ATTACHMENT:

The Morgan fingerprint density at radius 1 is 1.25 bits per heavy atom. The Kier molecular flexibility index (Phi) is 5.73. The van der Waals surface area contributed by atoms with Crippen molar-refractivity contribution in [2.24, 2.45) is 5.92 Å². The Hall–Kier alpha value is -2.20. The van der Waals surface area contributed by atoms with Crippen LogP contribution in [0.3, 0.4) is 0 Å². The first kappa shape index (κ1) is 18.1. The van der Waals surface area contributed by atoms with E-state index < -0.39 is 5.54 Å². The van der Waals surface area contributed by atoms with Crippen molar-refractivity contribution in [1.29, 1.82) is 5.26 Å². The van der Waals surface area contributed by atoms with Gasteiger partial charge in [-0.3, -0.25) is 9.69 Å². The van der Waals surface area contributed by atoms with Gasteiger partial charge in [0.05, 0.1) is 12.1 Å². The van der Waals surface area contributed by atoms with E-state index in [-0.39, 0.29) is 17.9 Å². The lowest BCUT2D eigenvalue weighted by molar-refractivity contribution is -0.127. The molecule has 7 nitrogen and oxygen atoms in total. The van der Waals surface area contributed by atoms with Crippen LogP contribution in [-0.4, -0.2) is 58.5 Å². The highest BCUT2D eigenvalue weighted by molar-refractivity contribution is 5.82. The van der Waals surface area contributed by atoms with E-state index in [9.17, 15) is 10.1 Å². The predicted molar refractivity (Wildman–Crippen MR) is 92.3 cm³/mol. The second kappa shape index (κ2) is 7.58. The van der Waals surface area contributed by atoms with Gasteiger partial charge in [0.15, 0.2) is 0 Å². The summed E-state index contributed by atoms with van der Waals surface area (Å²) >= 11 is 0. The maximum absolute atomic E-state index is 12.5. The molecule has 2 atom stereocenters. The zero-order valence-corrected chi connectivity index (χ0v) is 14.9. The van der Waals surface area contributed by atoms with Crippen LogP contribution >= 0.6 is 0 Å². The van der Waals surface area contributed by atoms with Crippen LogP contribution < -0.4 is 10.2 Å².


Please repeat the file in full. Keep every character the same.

The Morgan fingerprint density at radius 1 is 1.25 bits per heavy atom. The Kier molecular flexibility index (Phi) is 5.73. The van der Waals surface area contributed by atoms with Crippen molar-refractivity contribution in [2.24, 2.45) is 5.92 Å². The Hall–Kier alpha value is -2.20. The van der Waals surface area contributed by atoms with Crippen LogP contribution in [0.3, 0.4) is 0 Å². The first kappa shape index (κ1) is 18.1. The van der Waals surface area contributed by atoms with E-state index < -0.39 is 5.54 Å². The van der Waals surface area contributed by atoms with Crippen molar-refractivity contribution in [1.29, 1.82) is 5.26 Å². The van der Waals surface area contributed by atoms with Gasteiger partial charge in [-0.3, -0.25) is 9.69 Å². The van der Waals surface area contributed by atoms with Gasteiger partial charge in [0.05, 0.1) is 12.1 Å². The van der Waals surface area contributed by atoms with E-state index in [-0.39, 0.29) is 17.9 Å². The lowest BCUT2D eigenvalue weighted by molar-refractivity contribution is -0.127. The molecule has 7 nitrogen and oxygen atoms in total. The van der Waals surface area contributed by atoms with Crippen LogP contribution in [-0.4, -0.2) is 58.5 Å². The highest BCUT2D eigenvalue weighted by molar-refractivity contribution is 5.82. The van der Waals surface area contributed by atoms with E-state index in [9.17, 15) is 10.1 Å². The predicted molar refractivity (Wildman–Crippen MR) is 92.3 cm³/mol. The second kappa shape index (κ2) is 7.58. The van der Waals surface area contributed by atoms with Gasteiger partial charge in [0.15, 0.2) is 0 Å². The summed E-state index contributed by atoms with van der Waals surface area (Å²) >= 11 is 0. The maximum absolute atomic E-state index is 12.5. The molecule has 2 atom stereocenters. The zero-order valence-corrected chi connectivity index (χ0v) is 14.9. The van der Waals surface area contributed by atoms with Crippen LogP contribution >= 0.6 is 0 Å². The van der Waals surface area contributed by atoms with Crippen LogP contribution < -0.4 is 10.2 Å².